In addition to the broad progress reports, the Department of Agriculture and the EPA have released climate adaptation plans “for across their agency which are basically deep dives on how they can harden and make more resilient their work throughout,” Mayock said.

Mayock noted that “it’s been a rebuilding and revitalization effort” to get the federal government to reinstitute climate change adaptation plans, which he said hadn’t been done during the Trump administration.

“(A)s the President said, it’s an important time. We’re going to continue to experience what we’re seeing now, and what we’ve seen over the last couple of years, and we need to get our house in order,” he said.

Asked what the largest challenges have been in leading the implementation of federal sustainability plans, Mayock cited rehiring efforts as well as attaining and deploying climate investments as quickly as possible.

“We need to restore and hire back into places where we just have vacancies …. (among staff with climate-specific) knowledge and ability that we lost in the last administration,” he added.

The progress reports come the same week as Biden’s travels to survey damage from two major hurricanes within the US. Biden visited Puerto Rico on Monday, which was hit by Hurricane Fiona, and on Wednesday he traveled to Florida, which was hit by Hurricane Ian.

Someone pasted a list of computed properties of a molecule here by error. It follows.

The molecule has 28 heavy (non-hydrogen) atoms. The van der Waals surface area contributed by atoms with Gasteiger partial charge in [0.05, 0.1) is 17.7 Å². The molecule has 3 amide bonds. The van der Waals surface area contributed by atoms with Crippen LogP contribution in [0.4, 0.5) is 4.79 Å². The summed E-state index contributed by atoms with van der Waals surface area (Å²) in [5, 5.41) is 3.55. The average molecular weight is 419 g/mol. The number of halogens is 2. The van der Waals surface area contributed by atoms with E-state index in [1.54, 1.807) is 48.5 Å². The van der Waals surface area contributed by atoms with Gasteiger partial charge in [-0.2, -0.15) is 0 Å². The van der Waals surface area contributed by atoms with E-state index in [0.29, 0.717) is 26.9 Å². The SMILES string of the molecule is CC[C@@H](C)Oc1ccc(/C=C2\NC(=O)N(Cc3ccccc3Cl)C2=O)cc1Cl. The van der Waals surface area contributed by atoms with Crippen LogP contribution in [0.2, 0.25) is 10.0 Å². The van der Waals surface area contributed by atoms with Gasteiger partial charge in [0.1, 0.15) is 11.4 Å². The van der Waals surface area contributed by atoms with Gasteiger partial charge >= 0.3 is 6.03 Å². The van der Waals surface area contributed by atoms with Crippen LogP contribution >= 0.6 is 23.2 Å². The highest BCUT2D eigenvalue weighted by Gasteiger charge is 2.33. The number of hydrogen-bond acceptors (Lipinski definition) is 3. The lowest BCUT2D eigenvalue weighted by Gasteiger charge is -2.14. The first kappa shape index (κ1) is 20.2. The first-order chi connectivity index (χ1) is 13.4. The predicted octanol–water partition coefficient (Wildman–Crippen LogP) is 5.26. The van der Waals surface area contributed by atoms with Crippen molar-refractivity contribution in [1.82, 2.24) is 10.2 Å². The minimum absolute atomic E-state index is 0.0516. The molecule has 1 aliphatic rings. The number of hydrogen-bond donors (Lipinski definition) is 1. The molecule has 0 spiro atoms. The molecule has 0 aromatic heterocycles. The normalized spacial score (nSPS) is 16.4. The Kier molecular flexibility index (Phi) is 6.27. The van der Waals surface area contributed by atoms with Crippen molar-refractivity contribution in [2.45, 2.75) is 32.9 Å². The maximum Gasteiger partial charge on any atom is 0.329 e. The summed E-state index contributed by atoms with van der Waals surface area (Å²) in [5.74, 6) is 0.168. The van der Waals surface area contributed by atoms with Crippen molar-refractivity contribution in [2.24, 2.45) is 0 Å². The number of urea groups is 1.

The President on Wednesday repeatedly referenced climate change’s role in intensified weather events, saying after surveying Ian’s damage, “I think the one thing this has finally ended is a discussion about whether or not there’s climate change. We should do something about it.”

Intensifying weather disasters are costly.

CNN reported at the beginning of 2022 that weather disasters had cost the US $750 billion over past five years, with 2021 alone taking an economic toll of $145 billion.

Federal Emergency Management Agency head Deanne Criswell told reporters on Wednesday that the cost to rebuild after Hurricane Ian is “going to be in the billions,” adding that it is “perhaps one of the more costly disasters we’ve seen in many years.”

While the administration has yet to detail dollar amounts on how, exactly, agencies’ plans save taxpayer funds, it’s broadly understood that building climate resiliency in the federal government will save taxpayer dollars amid the high-price impacts of the climate crisis. A 2021 UN report found an extreme weather event or climate disaster has occurred every day, on average, somewhere in the world over the last 50 years — each with an average economic loss of $383 million.

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CNN’s Ella Nilsen contributed to this report.